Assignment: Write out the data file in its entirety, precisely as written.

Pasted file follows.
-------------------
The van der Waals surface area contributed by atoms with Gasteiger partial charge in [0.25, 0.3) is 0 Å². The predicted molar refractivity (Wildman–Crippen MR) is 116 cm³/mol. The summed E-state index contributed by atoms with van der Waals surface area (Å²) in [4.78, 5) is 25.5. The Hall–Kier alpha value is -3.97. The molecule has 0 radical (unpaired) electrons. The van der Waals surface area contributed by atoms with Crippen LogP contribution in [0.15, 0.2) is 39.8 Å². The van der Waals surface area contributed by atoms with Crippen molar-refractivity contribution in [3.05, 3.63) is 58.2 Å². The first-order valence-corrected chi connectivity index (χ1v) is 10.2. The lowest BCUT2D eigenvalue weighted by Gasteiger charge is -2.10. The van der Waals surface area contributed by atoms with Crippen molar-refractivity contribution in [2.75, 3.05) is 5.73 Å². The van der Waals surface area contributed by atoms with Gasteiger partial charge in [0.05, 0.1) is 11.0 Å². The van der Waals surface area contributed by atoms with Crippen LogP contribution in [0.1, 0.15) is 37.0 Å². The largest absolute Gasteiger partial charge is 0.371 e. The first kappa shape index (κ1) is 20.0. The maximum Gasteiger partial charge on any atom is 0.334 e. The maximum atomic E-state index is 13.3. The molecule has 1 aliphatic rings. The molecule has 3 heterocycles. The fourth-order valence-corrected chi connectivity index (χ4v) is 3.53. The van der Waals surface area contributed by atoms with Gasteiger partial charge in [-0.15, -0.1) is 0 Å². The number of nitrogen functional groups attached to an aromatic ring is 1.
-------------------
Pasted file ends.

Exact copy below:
The van der Waals surface area contributed by atoms with Gasteiger partial charge in [0.25, 0.3) is 0 Å². The predicted molar refractivity (Wildman–Crippen MR) is 116 cm³/mol. The summed E-state index contributed by atoms with van der Waals surface area (Å²) in [4.78, 5) is 25.5. The Hall–Kier alpha value is -3.97. The molecule has 0 radical (unpaired) electrons. The van der Waals surface area contributed by atoms with Crippen LogP contribution in [0.15, 0.2) is 39.8 Å². The van der Waals surface area contributed by atoms with Crippen molar-refractivity contribution in [3.05, 3.63) is 58.2 Å². The first-order valence-corrected chi connectivity index (χ1v) is 10.2. The lowest BCUT2D eigenvalue weighted by Gasteiger charge is -2.10. The van der Waals surface area contributed by atoms with Crippen molar-refractivity contribution in [2.75, 3.05) is 5.73 Å². The van der Waals surface area contributed by atoms with Gasteiger partial charge in [0.05, 0.1) is 11.0 Å². The van der Waals surface area contributed by atoms with Crippen LogP contribution in [0.1, 0.15) is 37.0 Å². The largest absolute Gasteiger partial charge is 0.371 e. The first kappa shape index (κ1) is 20.0. The maximum Gasteiger partial charge on any atom is 0.334 e. The maximum atomic E-state index is 13.3. The molecule has 1 aliphatic rings. The molecule has 3 heterocycles. The fourth-order valence-corrected chi connectivity index (χ4v) is 3.53. The van der Waals surface area contributed by atoms with Gasteiger partial charge in [-0.15, -0.1) is 0 Å². The number of nitrogen functional groups attached to an aromatic ring is 1.